Wait, what?

This will be a long one, but will explain all of my complications that have developed recently.

Back in December, I developed a cough. I had pain all over my body, to the point that it hurt for my husband to touch me. I went in to urgent care and was diagnosed with bronchitis. I was given antibiotics and cough medicine. Easy enough, right?

Wrong. Two weeks later, I still wasn’t well. They did a chest xray and found pneumonia. More antibiotics and cough medicine.

But, it still didn’t help. I saw my primary care physician at that point. The xray showed that the pneumonia was still there. Another round of antibiotics and still nothing. So he sent me to a pulmonologist to figure it out.

I ended up in the emergency room because of coughing before I could meet with that pulmonologist. While there, I coughed out a staple. A STAPLE! From my stomach. Out of my lung.

The ER doctor told me that it’s totally normal and nothing to worry about (yes, he said it).

The next day, I saw the pulmonologist. She felt in necessary to admit me to the hospital. And she told me to make sure I saw my surgeon while I was there.

My surgeon was very surprised to see that I coughed out the staple and told me that, yes, it is a problem and it is NOT normal. He ordered several tests and came into my room the next day.

I was diagnosed with a fistula. A fistula is basically a hole that creates a pathway to another spot in the body or out through the skin. Mine started at the top of my stomach and led into my left lung. Anything I eat or drink goes into my lung.

That day, they put in a PICC line. Which is like an IV, but starts in the arm and goes up through your shoulder and into the tip of the heart. They can use this to do pretty much anything.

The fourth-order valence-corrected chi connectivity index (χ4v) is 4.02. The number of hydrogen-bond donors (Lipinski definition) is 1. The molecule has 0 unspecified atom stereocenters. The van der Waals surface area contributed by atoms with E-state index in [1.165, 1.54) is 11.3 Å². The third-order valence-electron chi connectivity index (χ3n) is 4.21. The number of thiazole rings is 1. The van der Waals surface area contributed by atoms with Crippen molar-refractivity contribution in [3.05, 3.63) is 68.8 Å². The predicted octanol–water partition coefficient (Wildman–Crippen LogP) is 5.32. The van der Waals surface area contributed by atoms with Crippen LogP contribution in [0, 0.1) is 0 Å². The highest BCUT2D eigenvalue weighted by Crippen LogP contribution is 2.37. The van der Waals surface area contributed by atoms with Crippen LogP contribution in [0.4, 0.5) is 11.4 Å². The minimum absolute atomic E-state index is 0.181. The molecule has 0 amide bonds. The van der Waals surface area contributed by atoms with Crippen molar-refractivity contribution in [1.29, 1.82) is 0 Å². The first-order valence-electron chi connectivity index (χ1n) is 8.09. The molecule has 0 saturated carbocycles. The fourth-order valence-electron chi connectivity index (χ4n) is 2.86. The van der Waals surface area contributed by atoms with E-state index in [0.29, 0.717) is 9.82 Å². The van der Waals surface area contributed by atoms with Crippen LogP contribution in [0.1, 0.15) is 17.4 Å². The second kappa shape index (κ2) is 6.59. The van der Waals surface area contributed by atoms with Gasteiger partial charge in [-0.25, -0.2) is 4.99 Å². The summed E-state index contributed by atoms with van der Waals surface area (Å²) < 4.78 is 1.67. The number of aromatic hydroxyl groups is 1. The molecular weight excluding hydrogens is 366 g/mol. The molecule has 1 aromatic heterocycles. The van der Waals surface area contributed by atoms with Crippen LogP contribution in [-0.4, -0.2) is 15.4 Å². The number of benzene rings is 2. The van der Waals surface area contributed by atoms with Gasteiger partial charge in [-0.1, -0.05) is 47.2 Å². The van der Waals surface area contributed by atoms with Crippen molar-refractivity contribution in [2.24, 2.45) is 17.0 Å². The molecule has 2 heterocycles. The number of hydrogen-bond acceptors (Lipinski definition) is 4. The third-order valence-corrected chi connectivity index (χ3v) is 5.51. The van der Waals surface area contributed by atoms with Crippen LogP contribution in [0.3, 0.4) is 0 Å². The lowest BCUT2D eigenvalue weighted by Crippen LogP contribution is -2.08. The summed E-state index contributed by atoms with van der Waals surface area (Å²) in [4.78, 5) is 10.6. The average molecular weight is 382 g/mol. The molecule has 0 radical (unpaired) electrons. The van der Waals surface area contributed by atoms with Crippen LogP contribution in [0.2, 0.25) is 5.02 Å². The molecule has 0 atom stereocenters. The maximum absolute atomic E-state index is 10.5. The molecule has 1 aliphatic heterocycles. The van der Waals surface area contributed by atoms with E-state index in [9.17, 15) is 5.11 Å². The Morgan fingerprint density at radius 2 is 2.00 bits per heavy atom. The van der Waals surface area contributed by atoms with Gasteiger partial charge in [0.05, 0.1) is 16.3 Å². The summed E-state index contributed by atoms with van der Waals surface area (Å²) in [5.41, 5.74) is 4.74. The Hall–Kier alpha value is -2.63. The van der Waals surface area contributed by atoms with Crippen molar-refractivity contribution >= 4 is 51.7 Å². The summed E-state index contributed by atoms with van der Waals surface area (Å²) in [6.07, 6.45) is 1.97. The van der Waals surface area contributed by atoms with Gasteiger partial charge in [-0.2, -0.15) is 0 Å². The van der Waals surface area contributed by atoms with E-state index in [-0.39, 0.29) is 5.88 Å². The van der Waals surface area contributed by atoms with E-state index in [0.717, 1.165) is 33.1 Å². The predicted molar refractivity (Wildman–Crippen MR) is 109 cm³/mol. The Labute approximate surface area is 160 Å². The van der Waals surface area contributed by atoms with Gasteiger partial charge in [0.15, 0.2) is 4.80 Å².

They started tpn (total parenteral nutrition) through the PICC line that evening. It contains all the nutrients and vitamins that my body needs. In this pic, it’s the big bag that looks like urine, but it’s usually white.

I was able to go home Wednesday. They delivered a huge amount of supplies that night to my house for the tpn.

Thursday, we planned to do an endoscopy on an outpatient basis to try to close the hole. But no amount of suturing would hold it closed. So they put in a stent.

They wanted me to stay until Monday to get a scan to make sure the stent closed the hole. I was strictly npo. Nothing by mouth. NOTHING.

Sunday came around and I was feeling horrible. Belly cramps and diarrhea. I tested positive for c diff. Which is an infection in the bowels and is usually found in people with compromised immune systems. Like elderly or cancer patients.

Monday came around. The scan showed that the leak was still there. So, they wanted to put in a feeding tube through my nose. Which was the worst experience in my life. And they couldn’t do it. My stomach had twisted and there just wasn’t enough room to get the tube through.

I had finally had enough. I talked to the GI team, who had been heading up my case. They really thought a consult with surgical was the best option.